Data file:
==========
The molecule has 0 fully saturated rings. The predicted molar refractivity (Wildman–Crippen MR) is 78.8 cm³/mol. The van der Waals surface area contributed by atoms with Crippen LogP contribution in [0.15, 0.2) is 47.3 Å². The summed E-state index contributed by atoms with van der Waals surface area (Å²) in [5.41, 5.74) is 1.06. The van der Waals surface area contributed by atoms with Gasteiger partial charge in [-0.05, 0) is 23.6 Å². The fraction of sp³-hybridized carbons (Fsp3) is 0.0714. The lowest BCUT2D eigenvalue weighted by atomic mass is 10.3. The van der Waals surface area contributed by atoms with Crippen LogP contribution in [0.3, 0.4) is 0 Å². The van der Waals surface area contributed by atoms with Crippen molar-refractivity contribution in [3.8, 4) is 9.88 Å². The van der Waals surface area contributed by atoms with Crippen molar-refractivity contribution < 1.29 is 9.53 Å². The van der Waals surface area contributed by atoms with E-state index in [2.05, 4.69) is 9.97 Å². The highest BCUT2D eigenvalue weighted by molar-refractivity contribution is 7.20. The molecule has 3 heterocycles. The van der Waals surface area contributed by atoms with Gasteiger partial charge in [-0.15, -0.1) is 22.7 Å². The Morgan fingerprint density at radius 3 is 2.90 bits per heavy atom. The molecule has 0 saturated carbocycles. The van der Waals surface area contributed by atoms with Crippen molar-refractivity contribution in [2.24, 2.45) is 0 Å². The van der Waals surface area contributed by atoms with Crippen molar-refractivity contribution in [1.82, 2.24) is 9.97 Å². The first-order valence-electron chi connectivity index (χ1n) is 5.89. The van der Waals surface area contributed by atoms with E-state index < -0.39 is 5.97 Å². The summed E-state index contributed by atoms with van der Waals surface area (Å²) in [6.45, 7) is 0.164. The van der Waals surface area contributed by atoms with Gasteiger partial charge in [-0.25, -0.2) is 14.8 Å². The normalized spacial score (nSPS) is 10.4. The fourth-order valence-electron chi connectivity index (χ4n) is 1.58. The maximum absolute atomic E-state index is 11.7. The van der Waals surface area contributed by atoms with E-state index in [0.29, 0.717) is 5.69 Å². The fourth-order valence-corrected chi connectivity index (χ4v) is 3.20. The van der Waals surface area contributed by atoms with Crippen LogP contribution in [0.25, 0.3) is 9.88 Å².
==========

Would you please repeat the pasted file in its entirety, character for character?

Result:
The molecule has 0 fully saturated rings. The predicted molar refractivity (Wildman–Crippen MR) is 78.8 cm³/mol. The van der Waals surface area contributed by atoms with Crippen LogP contribution in [0.15, 0.2) is 47.3 Å². The summed E-state index contributed by atoms with van der Waals surface area (Å²) in [5.41, 5.74) is 1.06. The van der Waals surface area contributed by atoms with Gasteiger partial charge in [-0.05, 0) is 23.6 Å². The fraction of sp³-hybridized carbons (Fsp3) is 0.0714. The lowest BCUT2D eigenvalue weighted by atomic mass is 10.3. The van der Waals surface area contributed by atoms with Crippen LogP contribution in [0.3, 0.4) is 0 Å². The van der Waals surface area contributed by atoms with Crippen molar-refractivity contribution in [3.8, 4) is 9.88 Å². The van der Waals surface area contributed by atoms with Crippen molar-refractivity contribution < 1.29 is 9.53 Å². The van der Waals surface area contributed by atoms with E-state index in [2.05, 4.69) is 9.97 Å². The highest BCUT2D eigenvalue weighted by molar-refractivity contribution is 7.20. The molecule has 3 heterocycles. The van der Waals surface area contributed by atoms with Gasteiger partial charge in [-0.15, -0.1) is 22.7 Å². The Morgan fingerprint density at radius 3 is 2.90 bits per heavy atom. The molecule has 0 saturated carbocycles. The van der Waals surface area contributed by atoms with Crippen molar-refractivity contribution in [2.24, 2.45) is 0 Å². The van der Waals surface area contributed by atoms with Crippen molar-refractivity contribution in [1.82, 2.24) is 9.97 Å². The first-order valence-electron chi connectivity index (χ1n) is 5.89. The van der Waals surface area contributed by atoms with E-state index < -0.39 is 5.97 Å². The summed E-state index contributed by atoms with van der Waals surface area (Å²) in [6.45, 7) is 0.164. The van der Waals surface area contributed by atoms with Gasteiger partial charge in [-0.25, -0.2) is 14.8 Å². The normalized spacial score (nSPS) is 10.4. The fourth-order valence-electron chi connectivity index (χ4n) is 1.58. The maximum absolute atomic E-state index is 11.7. The van der Waals surface area contributed by atoms with E-state index in [0.29, 0.717) is 5.69 Å². The fourth-order valence-corrected chi connectivity index (χ4v) is 3.20. The van der Waals surface area contributed by atoms with Crippen LogP contribution in [0.25, 0.3) is 9.88 Å².